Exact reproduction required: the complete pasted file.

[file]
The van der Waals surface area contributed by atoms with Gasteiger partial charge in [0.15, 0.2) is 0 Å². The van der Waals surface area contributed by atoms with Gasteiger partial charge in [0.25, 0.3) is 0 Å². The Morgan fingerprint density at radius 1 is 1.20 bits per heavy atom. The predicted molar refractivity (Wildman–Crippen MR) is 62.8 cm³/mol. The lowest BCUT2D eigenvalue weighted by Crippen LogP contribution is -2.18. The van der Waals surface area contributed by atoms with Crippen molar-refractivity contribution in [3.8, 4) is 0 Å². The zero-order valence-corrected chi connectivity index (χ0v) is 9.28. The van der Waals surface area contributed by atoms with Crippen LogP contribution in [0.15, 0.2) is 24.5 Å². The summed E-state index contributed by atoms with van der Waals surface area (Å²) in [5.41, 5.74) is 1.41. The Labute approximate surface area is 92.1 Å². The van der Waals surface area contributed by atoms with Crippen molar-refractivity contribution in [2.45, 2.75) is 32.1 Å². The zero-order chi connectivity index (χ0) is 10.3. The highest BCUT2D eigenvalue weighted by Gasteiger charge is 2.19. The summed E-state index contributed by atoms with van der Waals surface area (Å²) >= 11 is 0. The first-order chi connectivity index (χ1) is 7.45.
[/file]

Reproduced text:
The van der Waals surface area contributed by atoms with Gasteiger partial charge in [0.15, 0.2) is 0 Å². The van der Waals surface area contributed by atoms with Gasteiger partial charge in [0.25, 0.3) is 0 Å². The Morgan fingerprint density at radius 1 is 1.20 bits per heavy atom. The predicted molar refractivity (Wildman–Crippen MR) is 62.8 cm³/mol. The lowest BCUT2D eigenvalue weighted by Crippen LogP contribution is -2.18. The van der Waals surface area contributed by atoms with Crippen molar-refractivity contribution in [3.8, 4) is 0 Å². The zero-order valence-corrected chi connectivity index (χ0v) is 9.28. The van der Waals surface area contributed by atoms with Crippen LogP contribution in [0.15, 0.2) is 24.5 Å². The summed E-state index contributed by atoms with van der Waals surface area (Å²) in [5.41, 5.74) is 1.41. The Labute approximate surface area is 92.1 Å². The van der Waals surface area contributed by atoms with Crippen molar-refractivity contribution in [2.45, 2.75) is 32.1 Å². The zero-order chi connectivity index (χ0) is 10.3. The highest BCUT2D eigenvalue weighted by Gasteiger charge is 2.19. The summed E-state index contributed by atoms with van der Waals surface area (Å²) >= 11 is 0. The first-order chi connectivity index (χ1) is 7.45.